BigHospitality shares top tips from Mark Harrington, CEO at health and safety consultants Check Safety First, on what you should keep in mind when refurbishing your kitchen so you tick all health and safety boxes.
Problem: “We are currently refurbishing the kitchen in our hotel but we’re not big enough to employ a consultant to make sure we cover all bases and avoid pitfalls. I am particularly concerned that we meet all health and safety requirements. What do we need to include in our health and safety policy?”
Solution: Hoteliers are wholly responsible for the well-being of their guests and therefore should play an active role in liaising with suppliers to design a kitchen that takes into account all aspects of health and safety, regardless of whether you can afford the skills of a consultant.
The implications for hotels that don’t take this approach can be detrimental to their reputation and bottom line. A hotel’s image will be negatively affected if guests contract food poisoning because their meals have been prepared in a poorly designed and, as a consequence, unhygienic environment.
It’s important to work with experienced kitchen installers that understand not only the specification of kitchen equipment and appliances, but also HACCP (Hazard Analysis and Critical Control Points) legislation. HACCP is a form of food safety management with a set of principles that are designed to prevent the spread of food safety hazards by identifying and monitoring the “critical points” of a kitchen. It is essential that the head chef and the hotel management are aware of these “critical points” and their safety requirements.
One of the major shortcomings of a kitchen design is that hoteliers fail to take the flow of food into consideration. It is important that every stage in the cooking process makes sense. For example, having the point of food delivery adjacent to the point of disposal may increase the chances of bugs being spread.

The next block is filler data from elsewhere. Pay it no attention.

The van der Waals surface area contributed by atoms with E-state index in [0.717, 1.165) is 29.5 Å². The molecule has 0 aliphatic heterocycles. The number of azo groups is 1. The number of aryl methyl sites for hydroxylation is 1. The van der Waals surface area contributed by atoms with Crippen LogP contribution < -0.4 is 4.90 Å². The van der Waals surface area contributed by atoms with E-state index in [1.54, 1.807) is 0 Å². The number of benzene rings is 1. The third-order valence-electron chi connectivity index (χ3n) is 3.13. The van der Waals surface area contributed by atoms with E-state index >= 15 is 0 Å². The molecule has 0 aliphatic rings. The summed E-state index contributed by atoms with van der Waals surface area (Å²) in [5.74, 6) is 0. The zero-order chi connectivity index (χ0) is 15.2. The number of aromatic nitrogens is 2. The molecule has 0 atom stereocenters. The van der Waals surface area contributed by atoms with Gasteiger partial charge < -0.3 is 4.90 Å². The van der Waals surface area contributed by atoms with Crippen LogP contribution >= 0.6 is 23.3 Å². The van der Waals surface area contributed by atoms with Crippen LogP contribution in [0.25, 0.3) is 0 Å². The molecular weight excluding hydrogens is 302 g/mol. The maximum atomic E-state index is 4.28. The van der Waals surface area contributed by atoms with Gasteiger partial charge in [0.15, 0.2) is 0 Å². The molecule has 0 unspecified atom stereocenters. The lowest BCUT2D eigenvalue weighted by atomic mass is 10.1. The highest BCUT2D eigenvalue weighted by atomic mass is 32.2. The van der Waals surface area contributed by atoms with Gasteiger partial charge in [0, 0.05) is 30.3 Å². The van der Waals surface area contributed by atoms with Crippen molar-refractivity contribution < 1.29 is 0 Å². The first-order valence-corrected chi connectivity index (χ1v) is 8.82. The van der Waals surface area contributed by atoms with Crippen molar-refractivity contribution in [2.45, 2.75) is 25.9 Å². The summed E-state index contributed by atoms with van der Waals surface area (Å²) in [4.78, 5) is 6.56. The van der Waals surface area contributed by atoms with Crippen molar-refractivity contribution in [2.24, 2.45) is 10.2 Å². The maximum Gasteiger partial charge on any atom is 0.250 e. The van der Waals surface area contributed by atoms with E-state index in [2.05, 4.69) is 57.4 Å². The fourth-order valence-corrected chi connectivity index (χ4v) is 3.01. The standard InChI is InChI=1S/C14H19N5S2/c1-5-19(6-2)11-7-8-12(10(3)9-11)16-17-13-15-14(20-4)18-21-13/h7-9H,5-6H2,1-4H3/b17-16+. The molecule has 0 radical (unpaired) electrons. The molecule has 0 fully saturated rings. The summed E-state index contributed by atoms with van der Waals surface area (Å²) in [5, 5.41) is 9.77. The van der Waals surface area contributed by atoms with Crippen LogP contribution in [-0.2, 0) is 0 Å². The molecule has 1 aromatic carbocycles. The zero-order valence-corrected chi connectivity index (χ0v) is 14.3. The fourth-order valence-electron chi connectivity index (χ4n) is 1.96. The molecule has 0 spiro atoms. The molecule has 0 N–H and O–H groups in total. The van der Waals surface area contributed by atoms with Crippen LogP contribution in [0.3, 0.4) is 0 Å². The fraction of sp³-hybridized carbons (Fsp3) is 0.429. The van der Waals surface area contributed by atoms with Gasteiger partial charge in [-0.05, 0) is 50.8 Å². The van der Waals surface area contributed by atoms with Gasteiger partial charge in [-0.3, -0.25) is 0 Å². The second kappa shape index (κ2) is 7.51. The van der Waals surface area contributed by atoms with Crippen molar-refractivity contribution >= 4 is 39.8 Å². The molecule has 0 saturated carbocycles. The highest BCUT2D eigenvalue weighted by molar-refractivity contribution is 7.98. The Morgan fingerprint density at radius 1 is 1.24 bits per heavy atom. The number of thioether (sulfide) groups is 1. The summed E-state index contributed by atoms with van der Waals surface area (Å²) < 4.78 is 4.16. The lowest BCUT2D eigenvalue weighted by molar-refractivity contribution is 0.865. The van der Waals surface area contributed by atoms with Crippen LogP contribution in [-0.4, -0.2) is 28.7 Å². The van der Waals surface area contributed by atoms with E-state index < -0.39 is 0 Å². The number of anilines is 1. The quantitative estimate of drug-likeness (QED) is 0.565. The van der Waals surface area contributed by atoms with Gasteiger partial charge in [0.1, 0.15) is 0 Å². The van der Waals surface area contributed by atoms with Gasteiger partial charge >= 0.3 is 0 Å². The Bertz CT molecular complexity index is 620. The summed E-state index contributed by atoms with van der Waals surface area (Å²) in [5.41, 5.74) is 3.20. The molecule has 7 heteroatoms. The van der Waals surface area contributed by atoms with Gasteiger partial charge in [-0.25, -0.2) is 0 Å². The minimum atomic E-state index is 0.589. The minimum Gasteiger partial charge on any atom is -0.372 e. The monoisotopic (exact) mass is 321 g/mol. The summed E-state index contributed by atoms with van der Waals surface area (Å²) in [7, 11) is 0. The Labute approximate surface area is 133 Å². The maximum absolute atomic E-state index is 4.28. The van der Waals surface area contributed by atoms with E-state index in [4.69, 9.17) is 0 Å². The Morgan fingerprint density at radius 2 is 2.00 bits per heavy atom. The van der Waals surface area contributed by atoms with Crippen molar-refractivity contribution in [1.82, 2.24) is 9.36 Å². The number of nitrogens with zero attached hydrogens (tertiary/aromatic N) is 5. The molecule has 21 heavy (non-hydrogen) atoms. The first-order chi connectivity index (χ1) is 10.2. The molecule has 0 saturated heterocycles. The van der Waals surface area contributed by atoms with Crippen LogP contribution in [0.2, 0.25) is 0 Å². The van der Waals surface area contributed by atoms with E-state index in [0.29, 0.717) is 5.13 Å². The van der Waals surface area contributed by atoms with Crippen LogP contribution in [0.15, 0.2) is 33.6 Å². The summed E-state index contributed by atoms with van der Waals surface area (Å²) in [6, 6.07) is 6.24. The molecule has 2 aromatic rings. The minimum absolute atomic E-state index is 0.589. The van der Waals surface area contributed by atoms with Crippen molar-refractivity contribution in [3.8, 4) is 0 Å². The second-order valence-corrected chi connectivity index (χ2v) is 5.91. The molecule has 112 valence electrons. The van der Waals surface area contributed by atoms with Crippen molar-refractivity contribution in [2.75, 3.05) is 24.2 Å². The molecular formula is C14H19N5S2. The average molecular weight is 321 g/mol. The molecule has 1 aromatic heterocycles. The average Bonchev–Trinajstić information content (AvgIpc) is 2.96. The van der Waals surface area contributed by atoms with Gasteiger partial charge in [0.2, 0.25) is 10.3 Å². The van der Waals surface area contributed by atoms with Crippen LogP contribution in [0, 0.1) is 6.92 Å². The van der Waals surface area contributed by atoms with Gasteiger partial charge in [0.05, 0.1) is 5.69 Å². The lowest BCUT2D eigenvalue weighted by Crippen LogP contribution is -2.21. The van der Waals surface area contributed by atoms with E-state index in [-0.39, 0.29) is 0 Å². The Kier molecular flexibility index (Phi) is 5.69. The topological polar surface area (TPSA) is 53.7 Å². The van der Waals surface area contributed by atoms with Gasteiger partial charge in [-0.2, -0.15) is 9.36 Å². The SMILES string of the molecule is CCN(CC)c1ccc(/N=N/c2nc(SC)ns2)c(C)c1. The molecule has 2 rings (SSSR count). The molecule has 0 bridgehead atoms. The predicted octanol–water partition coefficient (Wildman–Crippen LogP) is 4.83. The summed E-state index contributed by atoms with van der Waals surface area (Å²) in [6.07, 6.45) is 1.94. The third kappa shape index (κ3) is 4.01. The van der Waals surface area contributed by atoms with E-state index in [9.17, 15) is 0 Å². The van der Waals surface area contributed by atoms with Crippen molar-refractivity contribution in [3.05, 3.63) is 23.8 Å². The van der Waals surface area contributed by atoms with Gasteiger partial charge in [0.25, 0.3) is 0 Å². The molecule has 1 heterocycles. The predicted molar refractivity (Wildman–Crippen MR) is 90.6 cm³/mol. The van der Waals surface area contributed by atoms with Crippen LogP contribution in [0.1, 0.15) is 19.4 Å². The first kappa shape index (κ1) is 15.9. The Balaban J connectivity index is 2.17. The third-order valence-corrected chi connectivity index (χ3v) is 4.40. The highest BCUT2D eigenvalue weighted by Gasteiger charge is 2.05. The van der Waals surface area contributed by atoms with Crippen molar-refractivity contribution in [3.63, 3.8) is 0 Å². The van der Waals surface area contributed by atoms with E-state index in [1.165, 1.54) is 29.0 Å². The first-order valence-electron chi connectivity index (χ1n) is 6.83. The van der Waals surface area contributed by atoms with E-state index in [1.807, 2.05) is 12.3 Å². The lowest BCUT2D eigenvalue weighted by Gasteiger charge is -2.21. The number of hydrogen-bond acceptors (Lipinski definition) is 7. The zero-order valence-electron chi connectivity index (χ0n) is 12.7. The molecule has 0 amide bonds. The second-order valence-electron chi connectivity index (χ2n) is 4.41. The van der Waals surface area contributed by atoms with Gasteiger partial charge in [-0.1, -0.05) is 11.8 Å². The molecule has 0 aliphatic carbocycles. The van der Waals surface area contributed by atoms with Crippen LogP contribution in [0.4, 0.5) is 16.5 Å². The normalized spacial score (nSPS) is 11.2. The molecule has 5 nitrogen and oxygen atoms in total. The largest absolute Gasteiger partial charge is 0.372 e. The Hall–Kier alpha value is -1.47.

Space allocation may be a severe problem. In cities such as London, chefs often work in small, confined kitchen spaces. Often hoteliers approach the fitting of kitchens of this size like the completion of a jigsaw, moving equipment around to fit the space provided. When equipment is installed in this way, the flow of the kitchen may be disturbed, with convenience being prioritised ahead of health and safety issues. This approach can significantly increase the chance of cross-contamination, with different foods being squeezed into limited storage space.
Walk through the proposed layout of the kitchen with installers, making modifications to plans where appropriate to ensure that no unsafe compromises are made.
Lighting and ventilation
Ventilation and lighting are also important considerations that are frequently forgotten. It is vital that the kitchen maintains the correct temperatures and conditions for food storage and cooking.
Lighting can cause problems as unsuitable fittings can gather dust and broken bulbs may mean that glass is spread throughout the kitchen. It is important that the kitchen is well illuminated to ensure that staff can see that food is cooked correctly.
A further mistake made by hoteliers is a lack of common sense when designing the kitchen. For example, placing wash basins close to the entrance of the kitchen would make it difficult for staff to forget to wash their hands before they handle food. Basins are often seen as an afterthought and fitted in a place where they fit rather than where they’re needed.
In order to maintain the highest standards of health and safety, it is important that the hotel management take a meticulous approach to the refurbishment of a kitchen. When drawing up a health and safety policy, taking these aspects into account will ensure that the well-being of hotel guests is kept as a high priority.
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